Mitsoda said the game’s factions will capture the conflicting wants and needs of the city’s community, both new and old. And Ellison spoke about the more personal level of the story, focusing on the many other Thin-bloods we will meet, people who are struggling to align their new life as a vampire with the domestic challenges and responsibilities of their recent time as humans. These people may still have spouses, kids, and obligations, and the city’s rapid change may affect them both directly and indirectly in unexpected ways. Ellison said it’s the creators’ chance to “explore the space of vampire puberty.” Our character enters vampirehood with the help of Dale and a place to live, but other Thin-bloods aren’t so lucky.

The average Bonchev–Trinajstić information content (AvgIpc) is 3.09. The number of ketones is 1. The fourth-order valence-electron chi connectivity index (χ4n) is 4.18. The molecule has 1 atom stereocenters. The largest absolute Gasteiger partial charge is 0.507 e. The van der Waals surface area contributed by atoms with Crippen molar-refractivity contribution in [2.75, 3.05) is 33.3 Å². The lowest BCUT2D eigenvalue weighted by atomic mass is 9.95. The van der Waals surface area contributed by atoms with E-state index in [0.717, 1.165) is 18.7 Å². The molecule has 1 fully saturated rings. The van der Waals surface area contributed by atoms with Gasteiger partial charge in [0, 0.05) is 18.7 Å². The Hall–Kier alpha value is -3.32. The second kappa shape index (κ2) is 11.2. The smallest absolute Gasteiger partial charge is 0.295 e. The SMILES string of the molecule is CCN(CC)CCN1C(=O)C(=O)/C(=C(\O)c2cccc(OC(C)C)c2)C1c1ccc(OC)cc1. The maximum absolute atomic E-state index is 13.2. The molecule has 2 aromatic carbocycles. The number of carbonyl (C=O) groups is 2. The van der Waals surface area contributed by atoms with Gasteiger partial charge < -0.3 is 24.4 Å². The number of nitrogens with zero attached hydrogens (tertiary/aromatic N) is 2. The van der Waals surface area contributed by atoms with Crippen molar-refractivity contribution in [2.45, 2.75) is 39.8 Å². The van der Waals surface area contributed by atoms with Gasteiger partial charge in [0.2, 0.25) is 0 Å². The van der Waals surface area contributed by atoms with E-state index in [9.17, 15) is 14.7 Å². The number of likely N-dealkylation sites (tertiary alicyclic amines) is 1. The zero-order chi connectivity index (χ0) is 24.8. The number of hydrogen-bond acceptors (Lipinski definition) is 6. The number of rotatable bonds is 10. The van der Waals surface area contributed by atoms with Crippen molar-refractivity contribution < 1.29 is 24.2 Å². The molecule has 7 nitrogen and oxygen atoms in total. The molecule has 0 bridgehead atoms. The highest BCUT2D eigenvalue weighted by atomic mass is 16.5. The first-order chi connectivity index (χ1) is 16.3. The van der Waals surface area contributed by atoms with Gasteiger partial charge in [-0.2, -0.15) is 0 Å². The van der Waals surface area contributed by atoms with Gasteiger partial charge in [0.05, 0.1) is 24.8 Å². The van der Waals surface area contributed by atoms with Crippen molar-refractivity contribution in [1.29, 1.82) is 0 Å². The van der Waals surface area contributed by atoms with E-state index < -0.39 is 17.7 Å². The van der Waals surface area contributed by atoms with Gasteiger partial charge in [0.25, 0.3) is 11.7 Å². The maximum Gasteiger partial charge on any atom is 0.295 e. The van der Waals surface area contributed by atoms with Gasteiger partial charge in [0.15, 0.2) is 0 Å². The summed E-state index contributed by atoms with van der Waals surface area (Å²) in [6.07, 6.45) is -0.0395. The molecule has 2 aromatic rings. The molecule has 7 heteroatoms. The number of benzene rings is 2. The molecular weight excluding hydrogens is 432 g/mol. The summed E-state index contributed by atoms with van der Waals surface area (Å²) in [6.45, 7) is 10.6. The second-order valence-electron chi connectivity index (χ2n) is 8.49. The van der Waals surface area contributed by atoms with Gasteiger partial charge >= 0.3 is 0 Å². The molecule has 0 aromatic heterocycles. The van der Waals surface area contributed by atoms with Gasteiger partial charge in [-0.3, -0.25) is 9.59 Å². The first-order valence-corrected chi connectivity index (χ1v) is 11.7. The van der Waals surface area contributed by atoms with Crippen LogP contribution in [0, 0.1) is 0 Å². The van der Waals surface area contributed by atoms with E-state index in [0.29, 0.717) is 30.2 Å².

Vampire: The Masquerade - Bloodlines 2 is set for release in the first quarter of 2020, so it’s early to make any real judgments. But the short demo we were shown has tremendous promise, and while it looks like a game from the present, it echoes its ambitious predecessor from the mid-2000s. Asked if the team had considered designing any elements of the game for Twitch and streamers, the project’s creative director, Ka’ai Cluney, stated with confidence that “at no point was Twitch considered in the design.” It’s totally fine, he continued, if players stream the game, and great if they share their unique experiences. But Bloodlines 2 is a game about players making their own choices, imagining their own backstory, and taking their own path.

Maybe this time, the audience will be ready and eager for such an idea.

Source: Polygon